Mr Bankman-Fried has been part of the effective altruism movement since 2014. Adopting an approach called earning to give, he told The Times in April that he deliberately chose a lucrative career so he could give much larger sums of money. .

In February, he and several of his FTX colleagues announced the Future Fund, which would support “ambitious projects to improve the long-term prospects of humanity.” The fund was led in part by Will MacAskill, one of the founders of the Center for Effective Altruism, as well as other key figures in the movement.

The Future Fund has pledged $160 million in grants to a wide range of projects by early September, including research into pandemic preparedness and economic growth. Approximately $30 million has been earmarked for donations to a range of organizations and individuals exploring AI-related ideas

Among the AI-related grants from the Future Fund, $2 million went to a little-known company, Lightcone Infrastructure. Lightcone runs the online chat site LessWrong, which in the mid-2000s began exploring the possibility that AI might one day destroy humanity.

Bankman-Fried and his colleagues have also funded several other efforts to mitigate the long-term risks of AI, including $1.25 million for the Alignment Research Center, an organization that aims to align future systems of AI on human interests so that the technology does not go rogue. They also donated $1.5 million for similar research at Cornell University.

The Future Fund has also donated nearly $6 million to three projects involving “great language models,” an increasingly powerful breed of AI that can write tweets, emails, and blog posts. blog and even generate computer programs. The grants were intended to mitigate how the technology could be used to spread misinformation and reduce unexpected and undesirable behavior from these systems.

After FTX filed for bankruptcy, Mr MacAskill and others who ran the Future Fund resigned from the project, citing “fundamental questions about the legitimacy and integrity of business operations” behind it. Mr. MacAskill did not respond to a request for comment.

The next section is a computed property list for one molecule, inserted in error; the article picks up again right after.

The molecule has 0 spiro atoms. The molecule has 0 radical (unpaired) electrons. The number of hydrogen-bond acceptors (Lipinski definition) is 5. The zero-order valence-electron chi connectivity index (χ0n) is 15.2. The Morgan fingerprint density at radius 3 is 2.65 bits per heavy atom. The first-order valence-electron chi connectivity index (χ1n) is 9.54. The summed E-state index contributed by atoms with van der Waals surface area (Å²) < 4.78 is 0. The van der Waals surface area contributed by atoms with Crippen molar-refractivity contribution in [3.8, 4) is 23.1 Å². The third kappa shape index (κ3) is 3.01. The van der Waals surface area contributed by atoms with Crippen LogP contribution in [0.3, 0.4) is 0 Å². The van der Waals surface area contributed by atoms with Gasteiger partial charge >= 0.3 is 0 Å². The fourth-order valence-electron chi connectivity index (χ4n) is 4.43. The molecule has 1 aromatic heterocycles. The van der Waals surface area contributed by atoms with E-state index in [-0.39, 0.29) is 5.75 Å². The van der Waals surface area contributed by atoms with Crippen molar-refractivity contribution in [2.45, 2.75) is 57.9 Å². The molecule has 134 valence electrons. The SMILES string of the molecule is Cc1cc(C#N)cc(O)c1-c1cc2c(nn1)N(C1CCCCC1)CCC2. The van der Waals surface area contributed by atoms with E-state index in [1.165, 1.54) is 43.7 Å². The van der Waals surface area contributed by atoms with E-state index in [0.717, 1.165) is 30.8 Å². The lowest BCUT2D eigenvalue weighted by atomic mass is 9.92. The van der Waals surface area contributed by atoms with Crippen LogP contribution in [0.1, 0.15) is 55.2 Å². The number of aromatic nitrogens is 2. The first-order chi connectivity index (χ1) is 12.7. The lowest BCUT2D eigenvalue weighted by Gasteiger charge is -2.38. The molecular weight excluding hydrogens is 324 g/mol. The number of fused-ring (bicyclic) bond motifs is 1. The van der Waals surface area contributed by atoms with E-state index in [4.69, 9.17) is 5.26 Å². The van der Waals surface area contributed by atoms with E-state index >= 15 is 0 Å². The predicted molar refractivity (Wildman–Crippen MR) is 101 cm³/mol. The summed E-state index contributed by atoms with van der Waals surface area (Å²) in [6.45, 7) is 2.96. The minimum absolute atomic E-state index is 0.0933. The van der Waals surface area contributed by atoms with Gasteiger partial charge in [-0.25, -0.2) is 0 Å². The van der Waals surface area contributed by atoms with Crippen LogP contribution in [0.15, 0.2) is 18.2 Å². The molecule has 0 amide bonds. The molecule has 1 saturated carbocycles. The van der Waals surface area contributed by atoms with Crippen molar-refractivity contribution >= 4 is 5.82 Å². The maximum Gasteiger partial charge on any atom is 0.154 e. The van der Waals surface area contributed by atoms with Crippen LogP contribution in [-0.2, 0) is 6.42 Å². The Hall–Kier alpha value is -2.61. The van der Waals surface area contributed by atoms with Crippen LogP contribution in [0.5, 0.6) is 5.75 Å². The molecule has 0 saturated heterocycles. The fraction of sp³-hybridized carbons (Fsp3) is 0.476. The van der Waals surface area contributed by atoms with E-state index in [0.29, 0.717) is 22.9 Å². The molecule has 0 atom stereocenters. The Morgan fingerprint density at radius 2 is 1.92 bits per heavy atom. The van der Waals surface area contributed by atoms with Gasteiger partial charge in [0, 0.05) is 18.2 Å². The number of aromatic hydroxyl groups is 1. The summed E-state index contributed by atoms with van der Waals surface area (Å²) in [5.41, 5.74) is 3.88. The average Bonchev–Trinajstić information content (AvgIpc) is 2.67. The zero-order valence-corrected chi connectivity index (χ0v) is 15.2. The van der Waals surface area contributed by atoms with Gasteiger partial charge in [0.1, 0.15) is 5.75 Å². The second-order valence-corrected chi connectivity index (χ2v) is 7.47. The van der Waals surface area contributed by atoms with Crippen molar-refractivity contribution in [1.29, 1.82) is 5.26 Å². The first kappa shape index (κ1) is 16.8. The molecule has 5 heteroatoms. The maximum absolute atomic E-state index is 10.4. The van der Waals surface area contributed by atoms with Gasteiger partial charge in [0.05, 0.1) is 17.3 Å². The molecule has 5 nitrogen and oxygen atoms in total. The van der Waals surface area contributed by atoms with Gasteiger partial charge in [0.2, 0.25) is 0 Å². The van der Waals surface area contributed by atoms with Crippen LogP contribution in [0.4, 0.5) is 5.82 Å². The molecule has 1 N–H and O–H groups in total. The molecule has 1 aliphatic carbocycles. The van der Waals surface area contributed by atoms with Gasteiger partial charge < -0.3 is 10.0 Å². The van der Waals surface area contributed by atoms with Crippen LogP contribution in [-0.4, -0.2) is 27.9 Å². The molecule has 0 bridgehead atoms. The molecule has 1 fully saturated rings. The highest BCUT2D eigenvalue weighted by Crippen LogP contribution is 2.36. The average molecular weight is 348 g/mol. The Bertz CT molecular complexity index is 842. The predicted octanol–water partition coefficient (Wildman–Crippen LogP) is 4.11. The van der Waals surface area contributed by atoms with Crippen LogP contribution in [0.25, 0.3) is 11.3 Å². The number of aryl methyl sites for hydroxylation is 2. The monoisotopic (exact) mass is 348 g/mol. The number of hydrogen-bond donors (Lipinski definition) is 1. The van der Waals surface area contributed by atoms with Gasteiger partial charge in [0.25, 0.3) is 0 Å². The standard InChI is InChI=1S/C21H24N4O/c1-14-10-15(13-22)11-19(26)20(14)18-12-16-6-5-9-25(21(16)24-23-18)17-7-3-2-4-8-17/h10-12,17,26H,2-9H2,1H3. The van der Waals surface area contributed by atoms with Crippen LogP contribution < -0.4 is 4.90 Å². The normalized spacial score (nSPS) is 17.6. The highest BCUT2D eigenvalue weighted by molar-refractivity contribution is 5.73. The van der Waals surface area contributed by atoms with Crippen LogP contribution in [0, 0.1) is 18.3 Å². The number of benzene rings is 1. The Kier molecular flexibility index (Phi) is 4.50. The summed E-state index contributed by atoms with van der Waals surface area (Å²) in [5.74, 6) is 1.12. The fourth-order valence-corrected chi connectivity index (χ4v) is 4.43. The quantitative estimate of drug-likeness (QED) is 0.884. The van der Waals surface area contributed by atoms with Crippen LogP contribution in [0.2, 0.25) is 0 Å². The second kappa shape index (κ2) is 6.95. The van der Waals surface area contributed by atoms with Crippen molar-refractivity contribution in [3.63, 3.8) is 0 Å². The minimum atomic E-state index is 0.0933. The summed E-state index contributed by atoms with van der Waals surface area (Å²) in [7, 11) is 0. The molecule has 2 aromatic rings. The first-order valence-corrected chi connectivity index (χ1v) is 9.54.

Beyond grants from the Future Fund, Mr. Bankman-Fried and his colleagues have directly invested in start-ups with the $500 million in funding from Anthropic. The company was founded in 2021 by a group that included a contingent of efficient altruists who had left OpenAI. It strives to make AI safer by developing its own language models, which can cost tens of millions of dollars to build.

Some organizations and individuals have already received their funds from Mr. Bankman-Fried and his colleagues. Others got only part of what they were promised. Some are unsure whether the grants will have to be returned to FTX creditors, the four people with knowledge of the organizations said.

Charities are vulnerable to clawbacks when donors go bankrupt, said Jason Lilien, a partner at charity law firm Loeb & Loeb. Businesses that receive venture capital investments from failing companies may be in a somewhat stronger position than charities, but they are also vulnerable to clawback claims, he said.

Dewey Murdick, director of the Center for Security and Emerging Technology, the Georgetown think tank supported by Open Philanthropy, said effective altruists have contributed to important research involving AI.

“Because they’ve increased their funding, it’s increased the attention to these issues,” he said, citing the fact that there’s more talk about how AI systems can be designed with safety in mind.

But Oren Etzioni of the Allen Institute for Artificial Intelligence, an AI lab in Seattle, said the views of the effective altruistic community are sometimes extreme and often make today’s technologies more powerful. or more dangerous than they actually were.

He said the Future Fund had offered him money this year for research that would help predict the arrival and risks of “artificial general intelligence”, a machine that can do anything the human brain can. TO DO. But that idea isn’t something that can be reliably predicted, Etzioni said, because scientists don’t yet know how to construct it.

“These are smart, sincere people putting dollars into a highly speculative business,” he said.